Forfeiture of Commercial Lease: A Short Guide



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What is forfeiture of commercial lease?

In the legal framework of England and Wales, the forfeiture of a commercial lease represents a critical right for landlords. It allows them to terminate a lease and regain possession of the property before its contractual end date if the tenant has breached the contract .

Forfeiture of commercial lease serves as a powerful tool to enforce lease terms. However, it comes with stringent legal requirements and procedures to balance the interests of both landlords and tenants. Understanding the intricacies of forfeiture is essential for both parties to navigate their rights and obligations effectively under the law.

Legal grounds for forfeiture of commercial lease

Forfeiture can be initiated under several circumstances, most commonly due to a breach of lease conditions by the tenant. The most frequent ground for forfeiture is the non-payment of rent. In these circumstances, even a single day’s delay can potentially trigger this drastic measure.

Other grounds for forfeiture of commercial lease include breaches of repair obligations, illegal or unauthorised use of the property, breach of covenant and insolvency of the tenant.

However, the right to forfeit is not absolute. It must be expressly stated within the lease agreement, underpinned by the relevant provisions of the Law of Property Act 1925 and the Landlord and Tenant Act 1954, among others.

If you are a commercial landlord or tenant of a commercial property, it is important that you check your lease to find out if the right of forfeiture of the lease is included within the terms.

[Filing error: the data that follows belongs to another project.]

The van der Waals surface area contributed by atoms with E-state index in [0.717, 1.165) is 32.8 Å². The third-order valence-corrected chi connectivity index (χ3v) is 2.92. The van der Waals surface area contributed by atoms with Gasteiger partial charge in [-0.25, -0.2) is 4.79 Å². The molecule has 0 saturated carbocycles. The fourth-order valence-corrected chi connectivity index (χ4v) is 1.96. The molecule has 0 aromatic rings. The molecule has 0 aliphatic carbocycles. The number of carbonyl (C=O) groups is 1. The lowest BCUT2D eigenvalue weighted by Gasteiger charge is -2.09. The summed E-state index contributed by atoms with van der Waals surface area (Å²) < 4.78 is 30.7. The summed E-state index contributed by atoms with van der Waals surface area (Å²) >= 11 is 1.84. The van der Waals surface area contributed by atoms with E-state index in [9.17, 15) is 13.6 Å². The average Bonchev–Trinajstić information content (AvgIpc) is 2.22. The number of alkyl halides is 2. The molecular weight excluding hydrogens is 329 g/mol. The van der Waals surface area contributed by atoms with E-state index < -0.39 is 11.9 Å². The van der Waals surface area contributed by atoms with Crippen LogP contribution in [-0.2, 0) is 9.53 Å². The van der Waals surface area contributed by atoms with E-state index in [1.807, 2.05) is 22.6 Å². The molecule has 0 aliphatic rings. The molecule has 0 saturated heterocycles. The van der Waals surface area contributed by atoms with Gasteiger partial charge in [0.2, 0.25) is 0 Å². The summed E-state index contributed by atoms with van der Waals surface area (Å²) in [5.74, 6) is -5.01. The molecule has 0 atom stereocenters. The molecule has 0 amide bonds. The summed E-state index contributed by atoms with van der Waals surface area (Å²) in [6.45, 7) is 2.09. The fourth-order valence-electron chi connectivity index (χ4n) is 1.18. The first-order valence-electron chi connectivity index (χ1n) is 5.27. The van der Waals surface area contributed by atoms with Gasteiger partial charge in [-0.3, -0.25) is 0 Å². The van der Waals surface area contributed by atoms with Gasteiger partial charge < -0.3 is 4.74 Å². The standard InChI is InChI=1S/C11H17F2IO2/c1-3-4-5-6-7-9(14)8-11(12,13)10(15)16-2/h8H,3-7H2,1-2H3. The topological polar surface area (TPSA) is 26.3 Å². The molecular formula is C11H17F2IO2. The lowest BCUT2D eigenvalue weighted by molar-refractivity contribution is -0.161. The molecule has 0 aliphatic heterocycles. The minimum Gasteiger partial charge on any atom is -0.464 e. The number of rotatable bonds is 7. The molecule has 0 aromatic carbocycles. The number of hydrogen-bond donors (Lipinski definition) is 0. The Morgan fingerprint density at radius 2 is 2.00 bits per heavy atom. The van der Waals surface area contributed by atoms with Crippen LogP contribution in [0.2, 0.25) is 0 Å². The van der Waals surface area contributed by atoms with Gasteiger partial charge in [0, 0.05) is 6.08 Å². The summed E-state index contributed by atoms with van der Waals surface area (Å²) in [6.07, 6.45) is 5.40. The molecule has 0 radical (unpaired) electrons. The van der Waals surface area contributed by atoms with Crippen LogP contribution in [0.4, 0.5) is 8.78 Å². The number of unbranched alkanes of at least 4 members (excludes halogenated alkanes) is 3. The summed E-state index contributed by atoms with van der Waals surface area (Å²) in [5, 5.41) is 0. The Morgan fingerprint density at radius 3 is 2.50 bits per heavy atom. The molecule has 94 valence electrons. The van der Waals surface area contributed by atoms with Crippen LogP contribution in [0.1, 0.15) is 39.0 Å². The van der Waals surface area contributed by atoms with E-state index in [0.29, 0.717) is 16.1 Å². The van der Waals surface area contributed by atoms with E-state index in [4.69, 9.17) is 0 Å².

The forfeiture process

Serving a Section 146 Notice

Before proceeding with forfeiture for breaches other than non-payment of rent, landlords must serve a Section 146 notice. This notice must specify the particular breach, provide a reasonable time for its remedy (if applicable), and demand compensation for the breach. This is a prerequisite for lawful forfeiture on such grounds, ensuring tenants have an opportunity to rectify the situation.

Peaceable Re-entry

If a tenant does not pay rent, the effectively forfeit the terms of the lease. For non-payment of rent, landlords may exercise the right to peaceably re-enter the property. This entails physically reclaiming the property without court proceedings, provided no violence is used. This method is swift but carries legal and practical risks, including potential claims of unlawful eviction or trespass if not executed correctly.

Court Proceedings for Forfeiture

Alternatively, landlords may seek a court order to forfeit the lease. This route is safer but more time-consuming and costly. It is necessary when peaceable re-entry is not possible or when the lease breach involves complex legal issues.

Tenant’s relief from forfeiture of commercial lease

Tenants have the right to apply to the court for relief from forfeiture. This discretion is exercised by courts to prevent the forfeiture or reinstate the lease under certain conditions.

Applications should be made promptly, and the tenant will usually need to remedy the breach and cover the landlord’s costs.

The first step for a tenant is to fully understand the nature of the breach. This involves reviewing the lease agreement, any related correspondence from the landlord, and the legal obligations it entails. Understanding the breach’s specifics is essential for determining the appropriate remedy.

Remedying Specific Breaches

Non-payment of Rent

  • Immediate payment: The simplest remedy for non-payment of rent is to pay the outstanding rent arrears, including any interest and legal costs incurred due to the delay. This action often resolves the breach straightforwardly.